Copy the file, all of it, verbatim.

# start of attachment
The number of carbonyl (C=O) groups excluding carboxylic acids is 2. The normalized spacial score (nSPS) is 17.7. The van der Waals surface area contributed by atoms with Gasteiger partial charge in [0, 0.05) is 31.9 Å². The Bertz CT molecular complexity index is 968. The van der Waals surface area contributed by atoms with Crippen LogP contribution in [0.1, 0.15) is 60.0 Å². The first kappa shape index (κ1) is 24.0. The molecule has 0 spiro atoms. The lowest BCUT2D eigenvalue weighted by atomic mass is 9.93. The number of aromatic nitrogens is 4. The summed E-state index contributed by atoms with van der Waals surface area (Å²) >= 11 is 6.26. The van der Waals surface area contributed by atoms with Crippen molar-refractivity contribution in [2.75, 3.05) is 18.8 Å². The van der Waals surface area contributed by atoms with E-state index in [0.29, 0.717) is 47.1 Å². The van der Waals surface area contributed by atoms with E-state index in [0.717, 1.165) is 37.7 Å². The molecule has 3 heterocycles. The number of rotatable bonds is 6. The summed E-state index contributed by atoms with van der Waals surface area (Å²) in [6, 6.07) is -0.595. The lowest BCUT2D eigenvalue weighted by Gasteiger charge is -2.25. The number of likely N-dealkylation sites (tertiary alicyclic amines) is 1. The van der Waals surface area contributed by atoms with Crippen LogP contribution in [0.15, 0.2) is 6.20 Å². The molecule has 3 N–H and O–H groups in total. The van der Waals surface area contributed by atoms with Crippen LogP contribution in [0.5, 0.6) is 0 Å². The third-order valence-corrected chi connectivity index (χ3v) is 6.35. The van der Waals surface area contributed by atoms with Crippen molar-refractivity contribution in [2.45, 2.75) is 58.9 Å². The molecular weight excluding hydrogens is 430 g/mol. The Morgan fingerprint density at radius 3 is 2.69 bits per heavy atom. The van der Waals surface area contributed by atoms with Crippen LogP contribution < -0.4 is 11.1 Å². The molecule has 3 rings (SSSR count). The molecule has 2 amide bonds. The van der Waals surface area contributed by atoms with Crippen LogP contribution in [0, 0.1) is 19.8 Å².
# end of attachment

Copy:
The number of carbonyl (C=O) groups excluding carboxylic acids is 2. The normalized spacial score (nSPS) is 17.7. The van der Waals surface area contributed by atoms with Gasteiger partial charge in [0, 0.05) is 31.9 Å². The Bertz CT molecular complexity index is 968. The van der Waals surface area contributed by atoms with Crippen LogP contribution in [0.1, 0.15) is 60.0 Å². The first kappa shape index (κ1) is 24.0. The molecule has 0 spiro atoms. The lowest BCUT2D eigenvalue weighted by atomic mass is 9.93. The number of aromatic nitrogens is 4. The summed E-state index contributed by atoms with van der Waals surface area (Å²) >= 11 is 6.26. The van der Waals surface area contributed by atoms with Crippen molar-refractivity contribution in [2.75, 3.05) is 18.8 Å². The van der Waals surface area contributed by atoms with E-state index in [0.29, 0.717) is 47.1 Å². The van der Waals surface area contributed by atoms with E-state index in [0.717, 1.165) is 37.7 Å². The molecule has 3 heterocycles. The number of rotatable bonds is 6. The summed E-state index contributed by atoms with van der Waals surface area (Å²) in [6, 6.07) is -0.595. The lowest BCUT2D eigenvalue weighted by Gasteiger charge is -2.25. The number of likely N-dealkylation sites (tertiary alicyclic amines) is 1. The van der Waals surface area contributed by atoms with Crippen LogP contribution in [0.15, 0.2) is 6.20 Å². The molecule has 3 N–H and O–H groups in total. The van der Waals surface area contributed by atoms with Crippen LogP contribution in [0.5, 0.6) is 0 Å². The third-order valence-corrected chi connectivity index (χ3v) is 6.35. The van der Waals surface area contributed by atoms with Crippen molar-refractivity contribution in [2.45, 2.75) is 58.9 Å². The molecular weight excluding hydrogens is 430 g/mol. The Morgan fingerprint density at radius 3 is 2.69 bits per heavy atom. The van der Waals surface area contributed by atoms with Crippen LogP contribution < -0.4 is 11.1 Å². The molecule has 3 rings (SSSR count). The molecule has 2 amide bonds. The van der Waals surface area contributed by atoms with Crippen LogP contribution in [0, 0.1) is 19.8 Å².